Polk Moms

Connecting moms in Polk County, Fla.

My oldest son will be getting married in the spring. His bride-to-be doesn't know how to cook. Food has always been an important part of our family. Should I offer to teach her how to cook some of my son's favorite foods or do you think I should just keep quiet?

If he is not worried about it, you shouldn't be either. My mother-in-law offered all kinds of suggestions, in the form of ridicule, for years when I didn't know how to work on my wife's car or mine. This type of belittling put a bad taste in my mouth and our relationship was constantly strained. It's something I can't get over even today. My wife and I made enough money together to just take the cars to a mechanic if and when they needed repairs. Stay out of their business. - C.P. in Dallas, TX

FROM JODIE:

Believe it or not, this is common in many marriages in today's society because of several reasons, especially if they are focused on their careers and are doing well. Plus, since your son already knows that his bride-to-be doesn't know how to cook; it sounds like it is currently not a concern to him. I'm guessing that perhaps they frequently eat out or perhaps if someone does cook, then maybe it's your son. There are many husbands who are the cooks in the family and it works out well. Sometimes, but not always, after adult kids get married, they still enjoy moms cooking their favorite dishes and feel like it's sort of a tradition that they want to preserve. It's possible that your son or his new wife-to-be may feel awkward about asking for the recipes. On the other hand, once they are married for a few years, the lack of cooking knowledge could become an issue, especially if they have children. If so, then she or your son may ask for your help and advice. If I were you, instead of making comments or offering to show her how to make some of his favorite dishes, I would just wait until they bring it up. The last thing you need to do right now is to make her feel bad or inadequate and take a chance on ruining your relationship with her or both of them.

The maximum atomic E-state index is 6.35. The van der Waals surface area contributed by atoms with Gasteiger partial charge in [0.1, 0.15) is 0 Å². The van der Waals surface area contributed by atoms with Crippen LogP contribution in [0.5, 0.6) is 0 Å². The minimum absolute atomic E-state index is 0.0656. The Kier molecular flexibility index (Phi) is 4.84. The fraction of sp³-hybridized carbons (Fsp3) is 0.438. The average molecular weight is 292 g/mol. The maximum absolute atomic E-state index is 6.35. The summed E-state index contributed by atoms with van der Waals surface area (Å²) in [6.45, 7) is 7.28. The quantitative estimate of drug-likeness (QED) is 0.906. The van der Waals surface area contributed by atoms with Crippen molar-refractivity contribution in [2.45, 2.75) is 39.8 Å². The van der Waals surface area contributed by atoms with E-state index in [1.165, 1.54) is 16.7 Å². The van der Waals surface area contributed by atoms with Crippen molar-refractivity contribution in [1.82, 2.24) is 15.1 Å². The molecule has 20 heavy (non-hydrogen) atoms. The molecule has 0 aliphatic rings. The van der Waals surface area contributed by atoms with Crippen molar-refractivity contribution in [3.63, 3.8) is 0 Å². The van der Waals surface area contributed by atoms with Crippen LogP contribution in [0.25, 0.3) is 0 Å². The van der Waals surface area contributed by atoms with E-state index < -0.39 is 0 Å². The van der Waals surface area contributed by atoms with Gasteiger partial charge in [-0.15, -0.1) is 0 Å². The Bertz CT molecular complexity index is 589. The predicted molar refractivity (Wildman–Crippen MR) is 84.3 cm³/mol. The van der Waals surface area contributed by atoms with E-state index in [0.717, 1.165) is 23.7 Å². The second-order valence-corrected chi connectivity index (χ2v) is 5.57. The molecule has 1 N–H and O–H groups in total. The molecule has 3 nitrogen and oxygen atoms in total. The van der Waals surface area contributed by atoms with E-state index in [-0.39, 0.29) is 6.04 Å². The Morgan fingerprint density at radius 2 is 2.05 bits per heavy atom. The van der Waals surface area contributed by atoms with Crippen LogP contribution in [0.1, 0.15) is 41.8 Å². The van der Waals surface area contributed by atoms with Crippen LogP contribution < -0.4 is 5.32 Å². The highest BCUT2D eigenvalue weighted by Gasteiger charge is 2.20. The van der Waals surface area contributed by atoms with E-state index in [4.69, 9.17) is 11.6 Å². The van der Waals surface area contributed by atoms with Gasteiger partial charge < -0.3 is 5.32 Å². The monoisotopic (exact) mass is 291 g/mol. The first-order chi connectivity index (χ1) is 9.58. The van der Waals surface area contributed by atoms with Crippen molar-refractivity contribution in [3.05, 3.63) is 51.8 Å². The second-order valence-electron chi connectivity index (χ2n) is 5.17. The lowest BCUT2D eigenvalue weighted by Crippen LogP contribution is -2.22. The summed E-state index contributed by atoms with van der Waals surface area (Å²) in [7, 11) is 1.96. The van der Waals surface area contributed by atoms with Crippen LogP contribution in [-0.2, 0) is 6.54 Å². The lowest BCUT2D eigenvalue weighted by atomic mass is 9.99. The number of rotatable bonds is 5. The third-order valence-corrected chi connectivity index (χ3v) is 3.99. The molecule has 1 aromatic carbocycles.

CAN YOU HELP?

Our almost three-year-old doesn't want to share his toys and I think it's fine because when I force him to do so, it seems like the toy always ends up getting broken by the other child. Then I'm left with trying to console my son. But, my friends and some of my relatives, especially my mother-in-law, says I'm wrong to promote this type of behavior and it is showing my son how to be selfish. Am I wrong in no longer making him share his toys? If so, why and what should I be doing?

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